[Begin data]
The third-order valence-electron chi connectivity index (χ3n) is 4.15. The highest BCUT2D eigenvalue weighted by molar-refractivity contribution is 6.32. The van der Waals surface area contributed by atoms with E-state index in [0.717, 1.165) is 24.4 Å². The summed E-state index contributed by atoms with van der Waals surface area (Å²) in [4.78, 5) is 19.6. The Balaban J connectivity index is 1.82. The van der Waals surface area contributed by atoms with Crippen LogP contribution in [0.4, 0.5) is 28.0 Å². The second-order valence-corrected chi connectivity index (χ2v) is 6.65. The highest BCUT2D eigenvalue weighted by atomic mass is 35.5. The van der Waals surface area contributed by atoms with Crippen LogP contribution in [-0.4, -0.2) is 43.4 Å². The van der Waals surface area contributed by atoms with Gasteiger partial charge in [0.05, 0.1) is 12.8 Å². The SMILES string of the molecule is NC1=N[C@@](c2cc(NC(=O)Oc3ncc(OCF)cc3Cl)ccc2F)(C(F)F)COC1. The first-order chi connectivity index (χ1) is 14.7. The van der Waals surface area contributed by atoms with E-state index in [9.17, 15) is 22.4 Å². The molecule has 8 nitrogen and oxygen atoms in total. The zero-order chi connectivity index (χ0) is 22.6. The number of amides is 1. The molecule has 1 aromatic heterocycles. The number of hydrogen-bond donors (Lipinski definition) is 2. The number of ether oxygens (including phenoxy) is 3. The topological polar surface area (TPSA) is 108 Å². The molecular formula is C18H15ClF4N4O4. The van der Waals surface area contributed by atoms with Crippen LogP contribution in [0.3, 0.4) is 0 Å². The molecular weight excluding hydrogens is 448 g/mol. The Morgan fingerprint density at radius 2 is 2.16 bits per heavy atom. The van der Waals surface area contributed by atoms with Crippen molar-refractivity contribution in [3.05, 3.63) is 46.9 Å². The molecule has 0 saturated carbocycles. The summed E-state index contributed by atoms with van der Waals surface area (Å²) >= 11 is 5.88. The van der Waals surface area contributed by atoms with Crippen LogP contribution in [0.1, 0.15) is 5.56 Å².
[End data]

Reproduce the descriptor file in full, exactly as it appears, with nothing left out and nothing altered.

The third-order valence-electron chi connectivity index (χ3n) is 4.15. The highest BCUT2D eigenvalue weighted by molar-refractivity contribution is 6.32. The van der Waals surface area contributed by atoms with E-state index in [0.717, 1.165) is 24.4 Å². The summed E-state index contributed by atoms with van der Waals surface area (Å²) in [4.78, 5) is 19.6. The Balaban J connectivity index is 1.82. The van der Waals surface area contributed by atoms with Crippen LogP contribution in [0.4, 0.5) is 28.0 Å². The second-order valence-corrected chi connectivity index (χ2v) is 6.65. The highest BCUT2D eigenvalue weighted by atomic mass is 35.5. The van der Waals surface area contributed by atoms with Crippen LogP contribution in [-0.4, -0.2) is 43.4 Å². The van der Waals surface area contributed by atoms with Gasteiger partial charge in [0.05, 0.1) is 12.8 Å². The SMILES string of the molecule is NC1=N[C@@](c2cc(NC(=O)Oc3ncc(OCF)cc3Cl)ccc2F)(C(F)F)COC1. The first-order chi connectivity index (χ1) is 14.7. The van der Waals surface area contributed by atoms with E-state index in [9.17, 15) is 22.4 Å². The molecule has 8 nitrogen and oxygen atoms in total. The zero-order chi connectivity index (χ0) is 22.6. The number of amides is 1. The molecule has 1 aromatic heterocycles. The number of hydrogen-bond donors (Lipinski definition) is 2. The number of ether oxygens (including phenoxy) is 3. The topological polar surface area (TPSA) is 108 Å². The molecular formula is C18H15ClF4N4O4. The van der Waals surface area contributed by atoms with Crippen LogP contribution in [0.3, 0.4) is 0 Å². The molecular weight excluding hydrogens is 448 g/mol. The Morgan fingerprint density at radius 2 is 2.16 bits per heavy atom. The van der Waals surface area contributed by atoms with Crippen molar-refractivity contribution in [3.05, 3.63) is 46.9 Å². The molecule has 0 saturated carbocycles. The summed E-state index contributed by atoms with van der Waals surface area (Å²) >= 11 is 5.88. The van der Waals surface area contributed by atoms with Crippen LogP contribution in [0.1, 0.15) is 5.56 Å².